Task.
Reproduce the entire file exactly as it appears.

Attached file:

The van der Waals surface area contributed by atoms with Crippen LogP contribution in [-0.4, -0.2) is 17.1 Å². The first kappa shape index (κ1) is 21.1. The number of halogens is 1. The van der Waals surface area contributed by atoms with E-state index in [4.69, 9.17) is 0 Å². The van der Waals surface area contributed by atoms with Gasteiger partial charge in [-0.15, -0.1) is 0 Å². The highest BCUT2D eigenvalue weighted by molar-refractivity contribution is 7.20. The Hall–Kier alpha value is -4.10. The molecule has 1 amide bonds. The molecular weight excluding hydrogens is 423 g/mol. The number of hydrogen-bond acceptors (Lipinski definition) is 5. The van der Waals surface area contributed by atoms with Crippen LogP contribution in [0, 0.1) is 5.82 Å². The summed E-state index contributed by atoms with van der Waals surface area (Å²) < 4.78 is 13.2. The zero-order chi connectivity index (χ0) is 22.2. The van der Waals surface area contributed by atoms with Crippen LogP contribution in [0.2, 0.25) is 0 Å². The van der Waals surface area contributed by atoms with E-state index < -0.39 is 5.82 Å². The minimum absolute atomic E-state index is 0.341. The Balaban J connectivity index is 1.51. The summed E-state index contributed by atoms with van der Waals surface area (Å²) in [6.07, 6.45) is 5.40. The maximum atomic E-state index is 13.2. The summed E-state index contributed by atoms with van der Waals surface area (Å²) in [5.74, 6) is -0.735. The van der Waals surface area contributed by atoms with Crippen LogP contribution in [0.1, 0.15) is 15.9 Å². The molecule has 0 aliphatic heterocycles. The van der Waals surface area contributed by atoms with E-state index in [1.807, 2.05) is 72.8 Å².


The van der Waals surface area contributed by atoms with Crippen LogP contribution in [-0.4, -0.2) is 17.1 Å². The first kappa shape index (κ1) is 21.1. The number of halogens is 1. The van der Waals surface area contributed by atoms with E-state index in [4.69, 9.17) is 0 Å². The van der Waals surface area contributed by atoms with Gasteiger partial charge in [-0.15, -0.1) is 0 Å². The highest BCUT2D eigenvalue weighted by molar-refractivity contribution is 7.20. The Hall–Kier alpha value is -4.10. The molecule has 1 amide bonds. The molecular weight excluding hydrogens is 423 g/mol. The number of hydrogen-bond acceptors (Lipinski definition) is 5. The van der Waals surface area contributed by atoms with Crippen LogP contribution in [0, 0.1) is 5.82 Å². The summed E-state index contributed by atoms with van der Waals surface area (Å²) < 4.78 is 13.2. The zero-order chi connectivity index (χ0) is 22.2. The van der Waals surface area contributed by atoms with Crippen LogP contribution in [0.2, 0.25) is 0 Å². The van der Waals surface area contributed by atoms with E-state index < -0.39 is 5.82 Å². The minimum absolute atomic E-state index is 0.341. The Balaban J connectivity index is 1.51. The summed E-state index contributed by atoms with van der Waals surface area (Å²) in [6.07, 6.45) is 5.40. The maximum atomic E-state index is 13.2. The summed E-state index contributed by atoms with van der Waals surface area (Å²) in [5.74, 6) is -0.735. The van der Waals surface area contributed by atoms with Crippen LogP contribution in [0.1, 0.15) is 15.9 Å². The molecule has 0 aliphatic heterocycles. The van der Waals surface area contributed by atoms with E-state index in [1.807, 2.05) is 72.8 Å².